Arthroscopic hip surgery is used to treat many of the causes of hip pain, hip instability, and hip disorders. Hip pain and instability are often caused by injuries to the acetabular labrum. Repairing labral tears, suturing, and debridement involve stabilizing the hip and placing the operative side leg in traction (Phillipon 2006, Phillipon and Schenker 2006) to allow for instrument clearance and to avoid iatrogenic injury to the chondral surfaces. This places the sciatic nerve in a stretched position and may cause temporary or permanent nerve injury. Transient neuropraxia is the most common injury occurring in 5% of the patients undergoing arthroscopic hip surgery (McCarthy and Lee 2006). 35 patients; 24 women and 11 men, (a total of 36 surgeries) were monitored with intraoperative neurophysiological monitoring using somatosensory evoked potentials (SSEPs) during hip arthroscopy for labral repair and femoral head osteoplasty. They ranged in age from 15 to 59 years; mean age: 39.81 years. During surgery 19 (54%) patients experienced significant SSEP waveform changes. Time from placement of traction to loss of signals in those patients experiencing SSEP changes ranged from 7 minutes to 46 minutes. Recovery of SSEP signals ranged from 2 minutes to over 15 minutes when the traction of the leg was released. Surgeries ranged from 2 to 4 hours; mean: 2.78 hours. These findings show that neuromonitoring during hip arthroscopic labral repair and debridement procedures might be useful to prevent temporary and permanent neural tissue injuries.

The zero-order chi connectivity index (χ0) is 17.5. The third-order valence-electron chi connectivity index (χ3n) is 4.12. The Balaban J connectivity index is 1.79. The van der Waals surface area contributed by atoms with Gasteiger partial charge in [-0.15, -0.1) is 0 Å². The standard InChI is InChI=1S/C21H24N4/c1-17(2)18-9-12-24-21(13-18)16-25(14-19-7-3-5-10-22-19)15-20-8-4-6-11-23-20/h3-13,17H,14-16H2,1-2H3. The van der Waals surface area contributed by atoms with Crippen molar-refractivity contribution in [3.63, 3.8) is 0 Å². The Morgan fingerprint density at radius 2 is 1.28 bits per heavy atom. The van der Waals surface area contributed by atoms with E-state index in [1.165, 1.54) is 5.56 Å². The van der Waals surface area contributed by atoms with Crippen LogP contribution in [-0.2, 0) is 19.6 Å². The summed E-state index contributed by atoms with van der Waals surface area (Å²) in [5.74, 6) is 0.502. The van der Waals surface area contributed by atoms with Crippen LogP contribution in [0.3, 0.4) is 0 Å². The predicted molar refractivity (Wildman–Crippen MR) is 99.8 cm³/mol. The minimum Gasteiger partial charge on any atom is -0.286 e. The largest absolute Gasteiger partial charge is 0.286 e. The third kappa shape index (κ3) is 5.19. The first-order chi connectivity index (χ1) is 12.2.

- Hip arthroscopy
- Intraoperative neurophysiological monitoring (ionm)
- Somatosensory evoked potentials (sseps)
ASJC Scopus subject areas
- Clinical Neurology
- Medical Laboratory Technology